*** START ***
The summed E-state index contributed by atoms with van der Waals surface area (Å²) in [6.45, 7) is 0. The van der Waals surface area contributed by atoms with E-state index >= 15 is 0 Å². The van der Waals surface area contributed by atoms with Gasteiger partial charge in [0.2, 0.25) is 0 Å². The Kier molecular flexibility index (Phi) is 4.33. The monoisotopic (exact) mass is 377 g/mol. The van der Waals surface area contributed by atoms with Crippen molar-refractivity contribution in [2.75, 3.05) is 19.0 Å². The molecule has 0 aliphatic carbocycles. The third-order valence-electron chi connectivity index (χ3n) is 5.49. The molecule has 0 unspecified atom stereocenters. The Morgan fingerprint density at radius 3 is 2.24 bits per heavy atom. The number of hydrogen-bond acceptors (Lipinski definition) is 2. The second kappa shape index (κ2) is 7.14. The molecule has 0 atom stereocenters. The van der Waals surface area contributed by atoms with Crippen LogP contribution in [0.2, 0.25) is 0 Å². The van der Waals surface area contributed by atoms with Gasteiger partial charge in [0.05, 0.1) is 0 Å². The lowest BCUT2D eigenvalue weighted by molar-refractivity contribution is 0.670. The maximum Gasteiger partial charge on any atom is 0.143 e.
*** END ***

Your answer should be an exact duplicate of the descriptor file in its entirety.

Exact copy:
The summed E-state index contributed by atoms with van der Waals surface area (Å²) in [6.45, 7) is 0. The van der Waals surface area contributed by atoms with E-state index >= 15 is 0 Å². The van der Waals surface area contributed by atoms with Gasteiger partial charge in [0.2, 0.25) is 0 Å². The Kier molecular flexibility index (Phi) is 4.33. The monoisotopic (exact) mass is 377 g/mol. The van der Waals surface area contributed by atoms with Crippen molar-refractivity contribution in [2.75, 3.05) is 19.0 Å². The molecule has 0 aliphatic carbocycles. The third-order valence-electron chi connectivity index (χ3n) is 5.49. The molecule has 0 unspecified atom stereocenters. The Morgan fingerprint density at radius 3 is 2.24 bits per heavy atom. The number of hydrogen-bond acceptors (Lipinski definition) is 2. The second kappa shape index (κ2) is 7.14. The molecule has 0 atom stereocenters. The van der Waals surface area contributed by atoms with Crippen LogP contribution in [0.2, 0.25) is 0 Å². The van der Waals surface area contributed by atoms with Gasteiger partial charge in [0.05, 0.1) is 0 Å². The lowest BCUT2D eigenvalue weighted by molar-refractivity contribution is 0.670. The maximum Gasteiger partial charge on any atom is 0.143 e.